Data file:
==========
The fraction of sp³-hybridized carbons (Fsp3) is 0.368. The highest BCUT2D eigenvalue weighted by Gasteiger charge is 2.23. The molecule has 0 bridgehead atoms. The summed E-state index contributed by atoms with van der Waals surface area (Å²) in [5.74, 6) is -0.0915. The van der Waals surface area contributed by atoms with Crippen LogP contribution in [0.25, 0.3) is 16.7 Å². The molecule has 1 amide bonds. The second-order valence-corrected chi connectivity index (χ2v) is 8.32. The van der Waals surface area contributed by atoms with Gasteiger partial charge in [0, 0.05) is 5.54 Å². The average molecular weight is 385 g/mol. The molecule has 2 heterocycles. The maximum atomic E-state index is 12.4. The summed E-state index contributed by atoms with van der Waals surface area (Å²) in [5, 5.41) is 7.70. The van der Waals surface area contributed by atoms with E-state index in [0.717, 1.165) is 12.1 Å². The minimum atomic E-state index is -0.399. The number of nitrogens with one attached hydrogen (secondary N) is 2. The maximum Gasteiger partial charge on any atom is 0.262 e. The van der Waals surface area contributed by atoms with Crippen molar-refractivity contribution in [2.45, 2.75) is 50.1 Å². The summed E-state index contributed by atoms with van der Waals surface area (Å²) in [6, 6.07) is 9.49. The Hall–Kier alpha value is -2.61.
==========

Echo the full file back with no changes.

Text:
The fraction of sp³-hybridized carbons (Fsp3) is 0.368. The highest BCUT2D eigenvalue weighted by Gasteiger charge is 2.23. The molecule has 0 bridgehead atoms. The summed E-state index contributed by atoms with van der Waals surface area (Å²) in [5.74, 6) is -0.0915. The van der Waals surface area contributed by atoms with Crippen LogP contribution in [0.25, 0.3) is 16.7 Å². The molecule has 1 amide bonds. The second-order valence-corrected chi connectivity index (χ2v) is 8.32. The van der Waals surface area contributed by atoms with Gasteiger partial charge in [0, 0.05) is 5.54 Å². The average molecular weight is 385 g/mol. The molecule has 2 heterocycles. The maximum atomic E-state index is 12.4. The summed E-state index contributed by atoms with van der Waals surface area (Å²) in [5, 5.41) is 7.70. The van der Waals surface area contributed by atoms with E-state index in [0.717, 1.165) is 12.1 Å². The minimum atomic E-state index is -0.399. The number of nitrogens with one attached hydrogen (secondary N) is 2. The maximum Gasteiger partial charge on any atom is 0.262 e. The van der Waals surface area contributed by atoms with Crippen molar-refractivity contribution in [2.45, 2.75) is 50.1 Å². The summed E-state index contributed by atoms with van der Waals surface area (Å²) in [6, 6.07) is 9.49. The Hall–Kier alpha value is -2.61.